Rather, I'd be interested in seeing something that retains basic proportions and dimensions of a typical 5-passenger hatchback. Is it possible to obtain that 2.0 Cd on a Leaf within those constraints? Would rear wheel skirts and a slightly narrower rear axle span be enough to get those numbers?

I remember a design study from last year, the Nismo, that looked better and (surprise!) performed better in regards to drag than the stock Leaf. A bit of googling brought up this recent web article this morning on . . .

The good news? Nissan is actually going to do a limited production run of the Nismo later this year.

The bad news? Only in Japan. :-(

· · 5 years ago

What a lot of people are missing out of the upgraded 2013 Nissan Leaf is the affect of temperatures on the battery will be much diminished in this new model. Nissan hit on the areas that can make the most impact quickly and easily. Making the vehicle lighter, heater and sound system more effiecient, just more efficient all around. So now when temp drops below freezing then the Leaf should be able to get closer to that 75 EPA range anyway. Time will tell when drivers are on the road with them. Nothing like the real world for testing.

· · 5 years ago

@Red Leaf,

"when temp drops below freezing then the Leaf should be able to get closer to that 75 EPA range anyway"

I seriously doubt that. Here is reason why,

1. Heat pump is more efficient than resistive heat until the temperature drops signficantly. At some point, the efficiency gain is no more than 10%. So, it is at best improve the heater by 10% in efficiency.

2. Extreme low temperature will cause the battery temperature to drop significantly thus lower the capacity. That has NOT changed in the 2013 model.

3. The amount of enegy drop due to cold is far more signficant than what the 2013 Leaf brings.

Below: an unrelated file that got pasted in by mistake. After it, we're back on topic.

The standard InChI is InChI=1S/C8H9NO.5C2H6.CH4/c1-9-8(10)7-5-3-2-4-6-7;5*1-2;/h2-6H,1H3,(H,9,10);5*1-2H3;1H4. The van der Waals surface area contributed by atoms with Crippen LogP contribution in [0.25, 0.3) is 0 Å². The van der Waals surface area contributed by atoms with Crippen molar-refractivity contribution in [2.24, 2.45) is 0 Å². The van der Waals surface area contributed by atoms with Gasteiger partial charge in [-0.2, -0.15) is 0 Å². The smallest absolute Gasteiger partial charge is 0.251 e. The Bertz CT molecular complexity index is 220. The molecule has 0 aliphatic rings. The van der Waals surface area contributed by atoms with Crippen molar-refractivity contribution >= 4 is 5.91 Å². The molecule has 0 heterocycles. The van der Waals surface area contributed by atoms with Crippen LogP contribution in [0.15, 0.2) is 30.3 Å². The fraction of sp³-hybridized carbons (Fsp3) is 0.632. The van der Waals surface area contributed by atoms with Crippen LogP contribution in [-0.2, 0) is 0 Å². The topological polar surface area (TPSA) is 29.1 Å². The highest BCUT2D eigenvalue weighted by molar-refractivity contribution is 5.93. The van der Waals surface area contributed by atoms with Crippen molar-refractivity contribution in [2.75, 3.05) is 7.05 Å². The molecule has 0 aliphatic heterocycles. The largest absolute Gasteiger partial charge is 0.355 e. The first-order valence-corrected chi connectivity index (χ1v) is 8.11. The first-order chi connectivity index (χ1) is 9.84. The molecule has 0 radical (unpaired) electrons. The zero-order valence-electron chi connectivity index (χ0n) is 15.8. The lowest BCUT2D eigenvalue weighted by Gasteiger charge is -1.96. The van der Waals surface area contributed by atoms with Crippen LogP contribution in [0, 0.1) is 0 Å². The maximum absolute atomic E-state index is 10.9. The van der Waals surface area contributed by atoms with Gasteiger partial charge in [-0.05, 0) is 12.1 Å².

You might see improvement in Northern California and Oregon but it won't make much difference in MN, WI, ND, SD and the NorthEast in extreme cold...

· · 5 years ago

For comparison, it took the Toyota Prius about 4 years (late 1997 to 2000, inclusive) to reach 50,000 units sold. Also, in 2000, 19,000 Priuses were sold worldwide, while last year Nissan sold 22,000 Leafs.

Just so you know.

· · 5 years ago

@Neil Blanchard:

1. Clearly, they're already working on that problem, as they've made changes in the 2013 model year that reduced drag.

2. Automotive engineers are way, way, *way* ahead of you on this one: They've had a pretty good understanding of what makes a vehicle highly efficient since the 1950s. Unfortunately, they also have to deal with real world problems of designing a car within certain constraints, especially those that apply to what the customer actually wants and is willing to pay for.

3. Many people already won't buy a Leaf or a Prius because of how 'funny' they look. They look 'funny' *because* of their aerodynamics. Extrapolate to the rest of the market. Now, imagine you're trying to sell them to as many people as possible. What kind of design decisions would you then make? Probably almost exactly what's already been done.